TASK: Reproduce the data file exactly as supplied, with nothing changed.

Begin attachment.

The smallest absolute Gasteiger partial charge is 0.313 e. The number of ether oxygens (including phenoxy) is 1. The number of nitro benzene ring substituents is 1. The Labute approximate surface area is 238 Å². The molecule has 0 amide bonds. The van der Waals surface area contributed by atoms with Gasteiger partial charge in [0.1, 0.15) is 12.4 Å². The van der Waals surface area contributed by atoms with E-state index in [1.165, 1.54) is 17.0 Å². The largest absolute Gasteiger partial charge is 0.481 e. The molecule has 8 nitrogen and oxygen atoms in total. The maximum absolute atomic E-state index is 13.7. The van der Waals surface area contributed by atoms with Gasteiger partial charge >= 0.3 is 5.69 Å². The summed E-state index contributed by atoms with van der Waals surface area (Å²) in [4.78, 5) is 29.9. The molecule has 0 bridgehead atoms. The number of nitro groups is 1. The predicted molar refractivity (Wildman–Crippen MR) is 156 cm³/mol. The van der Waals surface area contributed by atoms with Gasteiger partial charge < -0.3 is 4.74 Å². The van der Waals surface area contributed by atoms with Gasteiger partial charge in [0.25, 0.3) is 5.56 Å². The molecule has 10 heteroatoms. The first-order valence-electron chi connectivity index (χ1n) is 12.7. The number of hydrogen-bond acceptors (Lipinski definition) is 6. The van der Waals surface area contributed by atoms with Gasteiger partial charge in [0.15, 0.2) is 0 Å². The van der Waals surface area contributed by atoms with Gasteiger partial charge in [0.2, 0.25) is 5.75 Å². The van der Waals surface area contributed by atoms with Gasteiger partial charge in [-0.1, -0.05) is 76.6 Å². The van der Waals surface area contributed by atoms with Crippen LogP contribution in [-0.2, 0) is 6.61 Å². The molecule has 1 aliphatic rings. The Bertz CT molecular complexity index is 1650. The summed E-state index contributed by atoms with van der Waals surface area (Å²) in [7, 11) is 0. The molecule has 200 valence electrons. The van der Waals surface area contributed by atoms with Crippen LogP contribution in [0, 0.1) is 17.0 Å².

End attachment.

The smallest absolute Gasteiger partial charge is 0.313 e. The number of ether oxygens (including phenoxy) is 1. The number of nitro benzene ring substituents is 1. The Labute approximate surface area is 238 Å². The molecule has 0 amide bonds. The van der Waals surface area contributed by atoms with Gasteiger partial charge in [0.1, 0.15) is 12.4 Å². The van der Waals surface area contributed by atoms with E-state index in [1.165, 1.54) is 17.0 Å². The largest absolute Gasteiger partial charge is 0.481 e. The molecule has 8 nitrogen and oxygen atoms in total. The maximum absolute atomic E-state index is 13.7. The van der Waals surface area contributed by atoms with Gasteiger partial charge >= 0.3 is 5.69 Å². The summed E-state index contributed by atoms with van der Waals surface area (Å²) in [4.78, 5) is 29.9. The molecule has 0 bridgehead atoms. The number of nitro groups is 1. The predicted molar refractivity (Wildman–Crippen MR) is 156 cm³/mol. The van der Waals surface area contributed by atoms with Gasteiger partial charge < -0.3 is 4.74 Å². The van der Waals surface area contributed by atoms with Gasteiger partial charge in [0.25, 0.3) is 5.56 Å². The molecule has 10 heteroatoms. The first-order valence-electron chi connectivity index (χ1n) is 12.7. The number of hydrogen-bond acceptors (Lipinski definition) is 6. The van der Waals surface area contributed by atoms with Gasteiger partial charge in [0.15, 0.2) is 0 Å². The van der Waals surface area contributed by atoms with Gasteiger partial charge in [0.2, 0.25) is 5.75 Å². The van der Waals surface area contributed by atoms with Gasteiger partial charge in [-0.1, -0.05) is 76.6 Å². The van der Waals surface area contributed by atoms with Crippen LogP contribution in [-0.2, 0) is 6.61 Å². The molecule has 1 aliphatic rings. The Bertz CT molecular complexity index is 1650. The summed E-state index contributed by atoms with van der Waals surface area (Å²) in [7, 11) is 0. The molecule has 200 valence electrons. The van der Waals surface area contributed by atoms with Crippen LogP contribution in [0, 0.1) is 17.0 Å².